As the fifth highest mountain in the world, Makalu is no stranger to mountain climbing accidents including those that led to deaths on Makalu. The mountain, which sits roughly 12 miles from Mount Everest, is one of a select few over eight thousand meters in elevation with a peak of 8,481 meters or 27,825 feet.
The thrill and challenge of conquering the mountain has taken the life of several throughout the years including many in modern times. The first attempts to reach the summit of Makalu took place in 1954 by an American team. While that expedition was not successful, a French team took on the challenge in May 1955 with Lionel Terray and Jean Couzy reaching the peak.
Though the pyramid shape of the final ascent makes topping Makalu extremely difficult, many have continued to accomplish the feat in the decades since. The difficulties and extreme conditions, among other factors, have led to the deaths of over a dozen climbers. Falls, acute mountain sickness and disappearances have also contributed to the deaths.
Sadly, Makalu is only one of few eight-thousanders that have claimed the lives of those who have attempted to climb them. Mountain climbing accidents have also occurred on Dhaulagiri and deaths have occurred on Cho Oyu, among many others.
As one of only a select few to earn the Gold Ice Axe for reaching the peak of the west face of Makalu, Igor Bugachevski unfortunately fell on stone during his descent. At the height of 6,800 meters, Bugachevski died on May 24, 1997, and was buried on the mountain.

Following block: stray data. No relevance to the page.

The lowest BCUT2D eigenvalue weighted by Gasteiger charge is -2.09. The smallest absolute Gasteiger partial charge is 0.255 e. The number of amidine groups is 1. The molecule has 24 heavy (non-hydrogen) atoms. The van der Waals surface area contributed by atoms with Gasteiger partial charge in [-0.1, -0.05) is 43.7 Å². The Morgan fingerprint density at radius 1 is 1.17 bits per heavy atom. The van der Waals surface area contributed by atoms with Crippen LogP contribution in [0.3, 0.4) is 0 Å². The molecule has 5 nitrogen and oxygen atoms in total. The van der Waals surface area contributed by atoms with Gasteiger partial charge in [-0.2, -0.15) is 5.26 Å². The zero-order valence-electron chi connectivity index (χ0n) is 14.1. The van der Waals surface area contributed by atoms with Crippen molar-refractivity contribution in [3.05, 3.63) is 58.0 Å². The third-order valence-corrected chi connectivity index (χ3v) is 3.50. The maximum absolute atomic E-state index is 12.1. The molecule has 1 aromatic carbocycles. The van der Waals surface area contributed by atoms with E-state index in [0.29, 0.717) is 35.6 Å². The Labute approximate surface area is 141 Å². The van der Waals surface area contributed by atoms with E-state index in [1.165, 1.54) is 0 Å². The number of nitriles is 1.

Though few details of his death are known, veteran climber Jay Sieger reportedly died on May 18, 2004, after reaching the summit of Makalu. He was climbing with another person, left a flag at the peak, then went missing and was presumed dead.
French mountaineer Jean-Christophe Lafaille was presumed dead on January 26, 2006, on Makalu during a solo climb. Lafaille previously survived a solo emergency descent from Annapurna with a broken arm, but was unable to conquer Makalu and was lost neat the summit. see more on Jean-Christophe Lafaille
Czech climber Karel Schubert became separated from his climbing partner during only the fifth ascent of Makalu. He was reported dead on May 25, 1976, after succumbing to the cold weather combined with exhaustion.